New Chancellor unwinds mini budget


Early on Monday 17 October, the Treasury issued a press release that nobody was expecting: the (latest) Chancellor, Jeremy Hunt, was effectively going to reveal most of the elements of the Medium-Term Fiscal Plan later in the day, rather than waiting two weeks for Halloween. Such a rushed release pointed to government concern that the sacking of Kwasi Kwarteng and dropping of corporation tax cuts would not be enough to soothe the markets when they opened on Monday morning. Looming in the background was last Friday’s removal of gilts market support from the Bank of England.

The Chancellor’s morning media statement, to be followed by an announcement in the House of Commons in the afternoon, reversed much of what was left of Kwasi Kwarteng’s ‘fiscal event’.  The headlines of his short statement were:

Add today’s measures to the reversals on corporation tax and additional rate tax and £32bn of Kwasi Kwarteng’s £45bn extra borrowing in 2026/27 has now been removed (see table below). However, that is not the full story, given that the Treasury’s September numbers took no account of what has happened to the UK economy since the Office for Budget Responsibility (OBR) last published an Economic and Fiscal Outlook (EFO) in March.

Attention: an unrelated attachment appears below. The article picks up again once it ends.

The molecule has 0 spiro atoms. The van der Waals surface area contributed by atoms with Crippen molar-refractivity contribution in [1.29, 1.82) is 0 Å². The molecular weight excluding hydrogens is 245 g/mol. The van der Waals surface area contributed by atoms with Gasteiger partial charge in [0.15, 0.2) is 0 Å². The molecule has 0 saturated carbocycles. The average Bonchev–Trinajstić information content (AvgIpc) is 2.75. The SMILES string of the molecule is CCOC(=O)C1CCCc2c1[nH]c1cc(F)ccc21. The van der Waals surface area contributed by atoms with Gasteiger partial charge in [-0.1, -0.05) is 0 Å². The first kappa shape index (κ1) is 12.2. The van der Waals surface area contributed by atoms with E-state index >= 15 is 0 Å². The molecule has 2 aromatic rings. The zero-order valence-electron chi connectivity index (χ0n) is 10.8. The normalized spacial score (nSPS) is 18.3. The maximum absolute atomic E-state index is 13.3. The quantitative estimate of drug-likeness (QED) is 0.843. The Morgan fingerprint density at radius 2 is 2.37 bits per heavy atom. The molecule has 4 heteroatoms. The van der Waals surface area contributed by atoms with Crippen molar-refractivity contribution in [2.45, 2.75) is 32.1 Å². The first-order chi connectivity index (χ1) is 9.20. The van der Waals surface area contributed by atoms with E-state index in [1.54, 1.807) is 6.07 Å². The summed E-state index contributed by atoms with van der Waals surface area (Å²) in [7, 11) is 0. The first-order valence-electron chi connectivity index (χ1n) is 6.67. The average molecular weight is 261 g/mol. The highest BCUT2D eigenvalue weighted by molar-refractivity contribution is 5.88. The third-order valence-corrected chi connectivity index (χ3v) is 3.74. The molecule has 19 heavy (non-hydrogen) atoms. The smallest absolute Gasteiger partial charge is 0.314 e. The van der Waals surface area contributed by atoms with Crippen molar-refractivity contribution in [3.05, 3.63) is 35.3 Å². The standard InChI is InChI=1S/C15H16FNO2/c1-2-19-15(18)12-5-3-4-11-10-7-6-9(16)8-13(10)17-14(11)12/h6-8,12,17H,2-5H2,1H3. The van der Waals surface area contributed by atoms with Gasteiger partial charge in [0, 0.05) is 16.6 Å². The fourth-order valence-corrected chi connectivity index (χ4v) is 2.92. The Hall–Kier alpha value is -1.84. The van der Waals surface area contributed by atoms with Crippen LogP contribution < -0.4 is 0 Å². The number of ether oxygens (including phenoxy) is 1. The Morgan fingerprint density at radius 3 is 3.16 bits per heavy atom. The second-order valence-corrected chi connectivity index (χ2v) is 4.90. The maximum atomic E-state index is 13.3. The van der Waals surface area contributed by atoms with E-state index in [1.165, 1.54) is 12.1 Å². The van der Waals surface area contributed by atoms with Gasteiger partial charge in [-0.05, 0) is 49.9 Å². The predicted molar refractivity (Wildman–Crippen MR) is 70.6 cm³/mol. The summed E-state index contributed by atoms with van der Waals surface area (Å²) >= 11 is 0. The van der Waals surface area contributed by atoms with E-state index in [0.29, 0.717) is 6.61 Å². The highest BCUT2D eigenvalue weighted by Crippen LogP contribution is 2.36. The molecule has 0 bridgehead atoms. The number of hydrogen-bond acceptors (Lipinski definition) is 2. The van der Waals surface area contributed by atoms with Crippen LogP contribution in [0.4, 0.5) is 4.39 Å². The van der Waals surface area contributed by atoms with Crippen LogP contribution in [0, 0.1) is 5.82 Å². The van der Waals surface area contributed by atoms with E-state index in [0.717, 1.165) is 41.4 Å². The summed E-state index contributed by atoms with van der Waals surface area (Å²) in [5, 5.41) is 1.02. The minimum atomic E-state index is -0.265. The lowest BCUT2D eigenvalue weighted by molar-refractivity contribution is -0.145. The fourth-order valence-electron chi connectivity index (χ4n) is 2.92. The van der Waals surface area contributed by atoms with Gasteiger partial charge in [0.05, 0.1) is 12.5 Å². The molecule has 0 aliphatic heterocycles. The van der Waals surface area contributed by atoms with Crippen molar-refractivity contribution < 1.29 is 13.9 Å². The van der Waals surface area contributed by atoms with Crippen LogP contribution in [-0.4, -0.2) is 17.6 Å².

The recent number crunching by the Institute for Fiscal Studies put the black hole in 2026/27 at £62bn.With today’s measures that comes down to about £32bn. That may be optimistic – weekend rumours pointed to the OBR’s starting figure being £10bn higher than that of the IFS projection.


The Chancellor has acted swiftly to calm markets, but how long the stability lasts remains to be seen –a fortnight remains until the OBR’s judgement arrives. There is also a question mark over whether the government can get all its measures through – the EPG reworking could be particularly difficult. And that is before the issue of benefit increases is considered.

The changes are unlikely to have any immediate impact to take home pay over the next few months because changes were not already in force. Nor should they impact heavily on financial plans in place. However, as with any changes it is good to review and understand any impact on financial plans both now and towards the end of the tax year.

Our planning software had included the additional 1.25% national insurance and dividend tax since it was announced and will now reverse the income tax change.